Before Joseph Parker takes on Junior Fa, Christopher Reive looks at his top 10 bouts.
10. v Dillian Whyte. 28 July, 2018
Yes, Parker lost the fight, but things could have been very different had his being knocked down in the second round been rule as a head clash and not a knock down. It brought some controversy to the fight, and Parker’s team looked into appealing the decision afterwards.
But even with that controversy, this was a strong performance from Parker. Against the bigger body of Whyte, who tried to bully Parker around the ring and was twice warned for questionable tactics, the Kiwi’s speed and movement saw him have success throughout the contest.
Whyte began to show signs of fatigue midway through the bout, but the power was still there for the British fighter, who again dropped Parker in the ninth round. Parker got one back in the final round but ran out of time to try to finish the job.
Whyte was awarded a unanimous decision, 113–112, 115–110, and 114–111. While it was little consolation, many boxing pundits scored the fight in Parker’s favour.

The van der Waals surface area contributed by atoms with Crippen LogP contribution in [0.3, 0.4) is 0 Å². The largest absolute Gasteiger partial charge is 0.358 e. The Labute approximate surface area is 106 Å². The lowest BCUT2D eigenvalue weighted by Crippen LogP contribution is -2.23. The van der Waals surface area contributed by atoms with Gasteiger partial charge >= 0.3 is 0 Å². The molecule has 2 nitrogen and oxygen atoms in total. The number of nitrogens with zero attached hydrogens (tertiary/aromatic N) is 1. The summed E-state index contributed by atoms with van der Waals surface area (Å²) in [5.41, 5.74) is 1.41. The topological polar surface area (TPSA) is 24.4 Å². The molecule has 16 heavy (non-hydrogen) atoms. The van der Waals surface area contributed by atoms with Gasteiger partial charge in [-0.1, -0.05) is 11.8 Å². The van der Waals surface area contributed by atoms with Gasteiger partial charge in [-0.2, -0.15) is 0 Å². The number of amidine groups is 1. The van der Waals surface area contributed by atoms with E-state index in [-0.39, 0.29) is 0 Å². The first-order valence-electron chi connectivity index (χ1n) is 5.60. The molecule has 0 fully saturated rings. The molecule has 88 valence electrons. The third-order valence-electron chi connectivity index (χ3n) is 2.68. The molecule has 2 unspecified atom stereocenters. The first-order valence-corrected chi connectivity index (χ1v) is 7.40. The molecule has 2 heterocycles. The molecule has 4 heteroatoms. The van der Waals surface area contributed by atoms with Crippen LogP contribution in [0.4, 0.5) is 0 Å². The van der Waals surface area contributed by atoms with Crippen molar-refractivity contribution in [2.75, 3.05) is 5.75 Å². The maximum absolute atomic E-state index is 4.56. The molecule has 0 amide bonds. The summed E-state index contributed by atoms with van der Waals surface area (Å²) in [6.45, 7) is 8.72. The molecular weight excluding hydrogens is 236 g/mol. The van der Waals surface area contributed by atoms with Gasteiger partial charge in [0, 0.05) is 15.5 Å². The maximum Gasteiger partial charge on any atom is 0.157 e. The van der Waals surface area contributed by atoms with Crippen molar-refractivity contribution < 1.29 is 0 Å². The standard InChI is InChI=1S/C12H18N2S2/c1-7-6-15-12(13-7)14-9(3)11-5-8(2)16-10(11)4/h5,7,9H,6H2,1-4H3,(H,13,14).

9. v Daniel Martz. 5 December, 2015.
Martz was an important fight for Parker. The American, standing at 202cm, was the tallest opponent of Parker’s career at that point and his fights leading up to the bout suggested the longer reach of Martz might cause one or two problems for the Kiwi. He was well and truly the favourite with bookies, but this was expected to be a good test for Parker.
Parker blew Martz away in the first round, changing up his looks from body to head and ultimately putting the American away by planting an overhand right on Martz’s left ear.
With the win, Parker surged to No3 in the WBO heavyweight rankings; moving ahead of long-time champion Wladimir Klitschko.
8. v Solomon Haumono. 21 July, 2016.
Sometimes, a punch just lands flush. That was the case in Parker’s fight against Haumono, with a right uppercut putting Haumono down in the fourth round.
Haumono had asked questions of Parker in the opening three rounds. While Parker got the better of them, Haumono’s willingness to keep coming forward and force Parker to fight on his back foot behind his jab did put Parker under pressure.
However, Parker made the most of an opening in Haumono’s guard in the fourth round, slicing through with a perfectly placed uppercut to end the fight.
7. v Răzvan Cojanu. 6 May, 2017.
This was an interesting fight on several levels. It was Parker’s first defence of the WBO heavyweight title, Cojanu was a former sparring partner of his, and he had to deal with more than simply boxing in the ring.